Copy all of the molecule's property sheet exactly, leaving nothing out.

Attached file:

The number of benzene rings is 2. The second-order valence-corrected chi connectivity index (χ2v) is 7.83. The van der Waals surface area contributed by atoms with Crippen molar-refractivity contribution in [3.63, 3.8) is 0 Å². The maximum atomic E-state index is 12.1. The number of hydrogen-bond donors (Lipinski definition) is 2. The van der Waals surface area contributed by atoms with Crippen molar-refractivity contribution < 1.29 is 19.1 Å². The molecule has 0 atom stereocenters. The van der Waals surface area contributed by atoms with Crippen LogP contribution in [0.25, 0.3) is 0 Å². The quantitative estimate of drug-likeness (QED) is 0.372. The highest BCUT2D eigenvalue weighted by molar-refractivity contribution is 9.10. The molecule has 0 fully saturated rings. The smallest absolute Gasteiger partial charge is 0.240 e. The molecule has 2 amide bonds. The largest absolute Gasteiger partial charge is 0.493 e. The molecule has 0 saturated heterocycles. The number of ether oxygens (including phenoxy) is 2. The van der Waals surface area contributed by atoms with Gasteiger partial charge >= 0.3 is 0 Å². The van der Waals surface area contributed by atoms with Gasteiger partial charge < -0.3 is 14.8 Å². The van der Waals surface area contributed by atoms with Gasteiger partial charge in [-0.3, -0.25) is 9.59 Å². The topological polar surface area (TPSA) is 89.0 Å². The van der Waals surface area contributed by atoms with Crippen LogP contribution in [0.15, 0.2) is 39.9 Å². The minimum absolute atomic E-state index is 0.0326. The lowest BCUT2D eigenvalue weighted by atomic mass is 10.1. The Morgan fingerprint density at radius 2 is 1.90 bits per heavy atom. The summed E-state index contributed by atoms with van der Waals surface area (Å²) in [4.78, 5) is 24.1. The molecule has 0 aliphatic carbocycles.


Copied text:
The number of benzene rings is 2. The second-order valence-corrected chi connectivity index (χ2v) is 7.83. The van der Waals surface area contributed by atoms with Crippen molar-refractivity contribution in [3.63, 3.8) is 0 Å². The maximum atomic E-state index is 12.1. The number of hydrogen-bond donors (Lipinski definition) is 2. The van der Waals surface area contributed by atoms with Crippen molar-refractivity contribution < 1.29 is 19.1 Å². The molecule has 0 atom stereocenters. The van der Waals surface area contributed by atoms with Crippen LogP contribution in [0.25, 0.3) is 0 Å². The quantitative estimate of drug-likeness (QED) is 0.372. The highest BCUT2D eigenvalue weighted by molar-refractivity contribution is 9.10. The molecule has 0 fully saturated rings. The smallest absolute Gasteiger partial charge is 0.240 e. The molecule has 2 amide bonds. The largest absolute Gasteiger partial charge is 0.493 e. The molecule has 0 saturated heterocycles. The number of ether oxygens (including phenoxy) is 2. The van der Waals surface area contributed by atoms with Gasteiger partial charge >= 0.3 is 0 Å². The van der Waals surface area contributed by atoms with Gasteiger partial charge < -0.3 is 14.8 Å². The van der Waals surface area contributed by atoms with Gasteiger partial charge in [-0.3, -0.25) is 9.59 Å². The topological polar surface area (TPSA) is 89.0 Å². The van der Waals surface area contributed by atoms with Crippen LogP contribution in [0.15, 0.2) is 39.9 Å². The minimum absolute atomic E-state index is 0.0326. The lowest BCUT2D eigenvalue weighted by atomic mass is 10.1. The Morgan fingerprint density at radius 2 is 1.90 bits per heavy atom. The summed E-state index contributed by atoms with van der Waals surface area (Å²) in [4.78, 5) is 24.1. The molecule has 0 aliphatic carbocycles.